Where do you live? How much do you want to spend? What is the most critical task you will be using the monitor for? How soon are you going to be making the purchase? If you are in the US, Lets talk.
Great time to buy an LCD, Great time to be confused by all that is offered. If you have a spare that you can use in the meantime that is best becuase then you won't be rushed into a decision. There is a Goodwill electronics surplus store here in Austin where you can by a 20" trinitron for $25.00. If you can find a used monitor in the meantime somewhere don't overpay for it.
In looking for an LCD, the best bet is to get an 8bit panel over a 6 bit. I recently got 2 24" Soyo LCD's at Officemax for $300.00 out the door(8 bitpanel, 6ms response, 1000:1 contrast, 500 brightness). Yep, it is a little known brand so if you go that route buy the 2 year extended warranty that also covers accidental damage for $50.00. They are not on sale this week but probably will be next week. Another thing to remember is "BLACK FRIDAY" is coming when pricing will be very competitive(if you can wait that long).
I would recommend against a 20" widescreen as they are too small and the price difference negligible. Both 22" and 20" monitors have the same resolution of 1680*1050 while the 24" monitor's resolution is 1920*1200. I have 2 20inch samsung LCD's that I am dissatisfied with because of the screen size now that I have the 24" LCD's I have turned the brightness al the way down - a beautiful picture BTW I also have 2 viewsonics dells and envision LCD monitors. Just a thought.
jaguarskx said:All 22" LCD monitors use TN panels.
I was wondering about this as I haven't been able to find any 22" panels that list a viewing angle over 170. Since most lcd manufacturers don't list what type of panel technology they use, because that would make too much sense, the easiest way to tell what technology a panel use is to look at the viewing angle. 160 to 170 and it's TN, 176 to 178 is MVA/PVA and I-IPS is 178.
Okay so sometimes you can't tell a MVA from an IPS but at least you can avoid TN. Another interesting difference is that TN panels tend to get stuck(bright) pixels while IPS tends to get dead (dark) pixels. I'm not sure which MVA panels get.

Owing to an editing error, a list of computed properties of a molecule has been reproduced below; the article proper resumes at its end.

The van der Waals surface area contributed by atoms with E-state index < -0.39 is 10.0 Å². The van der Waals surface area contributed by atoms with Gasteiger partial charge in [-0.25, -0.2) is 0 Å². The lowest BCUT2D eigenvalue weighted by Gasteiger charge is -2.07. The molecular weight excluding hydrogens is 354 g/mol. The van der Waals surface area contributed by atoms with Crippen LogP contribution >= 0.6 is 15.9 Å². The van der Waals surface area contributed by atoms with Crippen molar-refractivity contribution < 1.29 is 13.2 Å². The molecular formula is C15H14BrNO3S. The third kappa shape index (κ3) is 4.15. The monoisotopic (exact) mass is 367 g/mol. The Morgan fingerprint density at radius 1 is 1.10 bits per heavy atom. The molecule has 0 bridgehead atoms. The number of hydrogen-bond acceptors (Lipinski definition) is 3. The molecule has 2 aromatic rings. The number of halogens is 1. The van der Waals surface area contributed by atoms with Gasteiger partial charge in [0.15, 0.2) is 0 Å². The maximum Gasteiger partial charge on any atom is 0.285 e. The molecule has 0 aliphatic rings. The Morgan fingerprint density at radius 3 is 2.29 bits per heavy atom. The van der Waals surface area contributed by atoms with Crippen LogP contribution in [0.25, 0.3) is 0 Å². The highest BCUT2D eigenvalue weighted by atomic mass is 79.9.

My favorite LCD brands are (in order): Planar, LG, Dell, BenQ. I actually own a dell 2405 and a Planar PX2611W. Here is what I would buy today in each panel size:
17" Samsung 740BX
19" NEC 1970VX-BK
20" HP LP2065
21" NEC 2170NX-BK
22" Planar PX2210MW
24" LG L245WP
26" Planar px2611w
30" Dell 3007WFP-HC
MagicPants said:I was wondering about this as I haven't been able to find any 22" panels that list a viewing angle over 170. Since most lcd manufacturers don't list what type of panel technology they use, because that would make too much sense, the easiest way to tell what technology a panel use is to look at the viewing angle. 160 to 170 and it's TN, 176 to 178 is MVA/PVA and I-IPS is 178.
Lenovo will soon release the first S-PVA (unless it's a P-MVA; I can't recall now) next month. I don't recall the model off the top of my head. The Eizo ColorEdge CG221 is currently the only 22" LCD panel that uses a S-IPS panel; however at $5,000+ it's not exactly geared towards the consumer market.Quote:My favorite LCD brands are (in order): Planar, LG, Dell, BenQ. I actually own a dell 2405 and a Planar PX2611W.
Yeah, I like Planar too. I currently have the 4+ year old 19" Planar PX191 which was about $650 (on sale) back then. No dead pixels, and only very, very minor backlight bleeding at the corners; the room needs to be completely dark to see them.
I was considering the Planar PX2611w myself, but I was also looking at the NEC LCD2690WUXi too. I finally decided to place an order for the NEC after a $400+ price drop; still more expensive than the PX2611w though. I guess NEC will be releasing a version that uses LEDs for backlighting soon. Hopefully I will get it tomorrow or Tuesday.
So all 22" LCD have TN?Quote:TN - Twisted Nematic - 90º twist
Low-cost displays for consumer products and instruments. Black on gray/silver background.
I saw in some spec's on 22" LCD say the panel is TN, but what I got it was:
Panel Active Matrix, TFT LCD
Acer AL2223Wd Black-Silver 22" 5ms DVI Widescreen LCD Monitor 300 cd/m2 800:1 Built in Speakers
Is that basically the same thing?
Get an LCD. I recently upgraded from an almost 10years old CRT and the difference was astounding. For my needs I decided to go 4:3 with a 19'' Samsung 932BW. An amazing screen I have to say. No more eye strain. I don't see any ghosting on mine. Very, very happy with it.
One thing to make sure is if you go to a widescreen LCD, make sure your computer/graphic card can handle it. Personally, unless you watch lots of movies on them I think widescreen displays FOR THE MOMENT are more of a gimmick than anything else. Not enough applications support those ratios, IMHO.
In any case go LCD.
Current Monitor - Dell 2001FP, 20 in 4::3, with VGA, DVI, S-video, Comp Video inputs, Love it. Stand-a-lone Liteon 5001 DVD recorder is connected to the comp input. This replaced a Dell 18 In LCD (Still have as a backup).
Gave my wife the Viewsonic 19 in (paid $800 shortly after price drop after they came out. This replaced a very good 19 in viewsonic Pro CRT.
Bear in mind a standard 19 in LCD is aproxx 1 in bigger than a 19 in CRT.